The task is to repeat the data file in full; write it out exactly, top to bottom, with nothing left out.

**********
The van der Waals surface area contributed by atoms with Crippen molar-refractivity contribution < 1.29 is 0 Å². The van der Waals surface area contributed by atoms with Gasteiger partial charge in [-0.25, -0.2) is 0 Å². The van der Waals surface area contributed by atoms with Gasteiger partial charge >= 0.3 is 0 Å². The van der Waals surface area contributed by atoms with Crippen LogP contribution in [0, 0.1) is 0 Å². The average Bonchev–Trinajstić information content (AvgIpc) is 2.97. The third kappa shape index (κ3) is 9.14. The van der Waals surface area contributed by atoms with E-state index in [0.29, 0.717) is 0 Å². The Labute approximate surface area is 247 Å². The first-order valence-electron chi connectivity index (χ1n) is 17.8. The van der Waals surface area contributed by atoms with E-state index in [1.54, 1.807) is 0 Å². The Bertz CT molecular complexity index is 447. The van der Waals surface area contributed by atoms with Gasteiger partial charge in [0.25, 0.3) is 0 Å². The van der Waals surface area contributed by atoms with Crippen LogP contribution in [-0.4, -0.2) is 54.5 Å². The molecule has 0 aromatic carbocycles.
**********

The van der Waals surface area contributed by atoms with Crippen molar-refractivity contribution < 1.29 is 0 Å². The van der Waals surface area contributed by atoms with Gasteiger partial charge in [-0.25, -0.2) is 0 Å². The van der Waals surface area contributed by atoms with Gasteiger partial charge >= 0.3 is 0 Å². The van der Waals surface area contributed by atoms with Crippen LogP contribution in [0, 0.1) is 0 Å². The average Bonchev–Trinajstić information content (AvgIpc) is 2.97. The third kappa shape index (κ3) is 9.14. The van der Waals surface area contributed by atoms with E-state index in [0.29, 0.717) is 0 Å². The Labute approximate surface area is 247 Å². The first-order valence-electron chi connectivity index (χ1n) is 17.8. The van der Waals surface area contributed by atoms with E-state index in [1.54, 1.807) is 0 Å². The Bertz CT molecular complexity index is 447. The van der Waals surface area contributed by atoms with Gasteiger partial charge in [0.25, 0.3) is 0 Å². The van der Waals surface area contributed by atoms with Crippen LogP contribution in [-0.4, -0.2) is 54.5 Å². The molecule has 0 aromatic carbocycles.